Civil Engineer And Expert In Hydraulic Modeling
Job Title: Principal Engineer
Type of Company: A regional planning commission which provides engineering and planning services for the Milwaukee, Wisconsin metropolitan area.
Education: BS, Civil Engineering, Valparaiso University MS, Civil Engineering, University of Minnesota
Previous Experience: I started as a project engineer with HDR Engineering in Minneapolis, then moved to Milwaukee and joined an engineering firm as a water resources project manager.
Job Tasks: My job responsibilities include providing hydraulic modeling advice for the counties and communities in the Milwaukee metropolitan area. I am currently working on a model update for Honey Creek which is 9 miles long and located in Milwaukee County. This entails making sure the hydraulic model accurately represents the creek, both for channel cross-sections and for the bridges located along its length. The completed model will be used to map the 100-year floodplain and let local businesses and home owners know if their buildings are too close to the creek. If so, flood insurance will be required to protect their assets.
I also review proposed development plans submitted by the counties or communities for floodplain issues, such as fill in the floodplain. If a new building project will require new soil to be dumped in an existing floodplain, the developer must replace the water storage capacity that will be lost with a comparable volume nearby. Otherwise water levels will rise and affect both the new property and adjacent ones.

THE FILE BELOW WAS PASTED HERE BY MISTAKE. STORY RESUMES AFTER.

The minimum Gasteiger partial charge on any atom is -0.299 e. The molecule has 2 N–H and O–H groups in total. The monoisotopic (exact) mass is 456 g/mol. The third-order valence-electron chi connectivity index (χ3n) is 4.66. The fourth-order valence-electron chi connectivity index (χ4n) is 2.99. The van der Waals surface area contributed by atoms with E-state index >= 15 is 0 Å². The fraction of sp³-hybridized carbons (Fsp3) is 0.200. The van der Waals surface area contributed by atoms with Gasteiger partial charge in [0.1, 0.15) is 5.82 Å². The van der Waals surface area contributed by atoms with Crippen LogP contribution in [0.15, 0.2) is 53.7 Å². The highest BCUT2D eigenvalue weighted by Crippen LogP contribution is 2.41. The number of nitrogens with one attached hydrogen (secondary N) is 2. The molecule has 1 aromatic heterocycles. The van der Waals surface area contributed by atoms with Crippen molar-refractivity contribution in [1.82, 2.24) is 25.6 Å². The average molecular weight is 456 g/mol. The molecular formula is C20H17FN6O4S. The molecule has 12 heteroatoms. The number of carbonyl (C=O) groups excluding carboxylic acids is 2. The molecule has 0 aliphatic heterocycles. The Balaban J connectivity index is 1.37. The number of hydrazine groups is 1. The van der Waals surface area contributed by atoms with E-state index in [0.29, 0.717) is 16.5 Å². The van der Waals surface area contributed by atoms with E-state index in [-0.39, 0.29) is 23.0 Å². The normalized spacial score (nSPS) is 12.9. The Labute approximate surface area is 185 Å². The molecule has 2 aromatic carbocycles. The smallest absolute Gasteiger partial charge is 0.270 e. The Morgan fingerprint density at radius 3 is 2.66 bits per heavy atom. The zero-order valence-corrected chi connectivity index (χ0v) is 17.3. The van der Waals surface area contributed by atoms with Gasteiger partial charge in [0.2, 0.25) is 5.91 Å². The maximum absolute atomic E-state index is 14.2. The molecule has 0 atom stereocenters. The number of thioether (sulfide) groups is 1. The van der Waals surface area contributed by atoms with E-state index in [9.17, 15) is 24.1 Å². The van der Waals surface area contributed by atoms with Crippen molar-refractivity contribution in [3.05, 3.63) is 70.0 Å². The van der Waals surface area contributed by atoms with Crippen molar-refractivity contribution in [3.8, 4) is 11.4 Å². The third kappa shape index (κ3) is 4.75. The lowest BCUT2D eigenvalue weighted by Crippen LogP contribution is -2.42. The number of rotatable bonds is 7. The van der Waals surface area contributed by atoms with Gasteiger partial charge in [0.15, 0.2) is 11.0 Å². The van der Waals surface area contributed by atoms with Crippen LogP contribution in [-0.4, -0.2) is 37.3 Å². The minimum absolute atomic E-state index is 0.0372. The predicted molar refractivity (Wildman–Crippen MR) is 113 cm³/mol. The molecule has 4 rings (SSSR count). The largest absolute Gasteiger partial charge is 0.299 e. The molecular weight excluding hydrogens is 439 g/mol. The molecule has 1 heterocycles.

I also advise local communities about the new FEMA digital flood insurance rate maps (DFIRM) that are currently being updated. At my last job I worked for FEMA developing this product for counties in Wisconsin. The new DFIRM are GIS based, with the flood plains based on digital contour mapping and drawn over aerial photos. This format is new for our communities, and I spend some time explaining how the product was developed and should be used.
Best and Worst Parts of the Job: As I am 14 years into my career, I am now able to manage my own time without too much oversight. I enjoy being able to make my own decisions about when I need to go out in the field and visit a stream, etc. I also enjoy the relaxed atmosphere here and the ability to stick with a task until I am satisfied with the results. The consistent hours are a good thing as well. And I can attend local training and keep up with the technical journals as I see fit.
Coming from the private consulting industry to the government sector has been a big shift in expectations for me. The pace is almost too slow (not enough work) and everyone is given the same raise no matter how good or bad their performance is. These are two of the worst parts of the job.
Job Tips: For a civil engineer, a Masters degree is almost a must and I would recommend going straight on from undergrad to graduate school. Most "civils" only get a bachelor's degree and after they've gotten a job and started to make money, they never go back for their Masters. A Masters degree will not increase your initial salary, but it will allow you to specialize and open doors to advancement later on. The top consulting firms today rarely hire someone with only a bachelor's degree.
If possible, find a co-op or internship or summer job working in a civil engineering firm. Work on a survey crew will really help as well, both to show you what the job is like and to get your resume going.
Additional Thoughts: The coursework required to become a civil engineer is pretty challenging and very math-based. So if you do not like applied math, then engineering is not for you. I enjoy civil engineering, since much of what I do helps to better our planet, and I get to see projects actually built. It is very satisfying to work for years, sometimes, designing a project and then be able to see it get built and function as desired.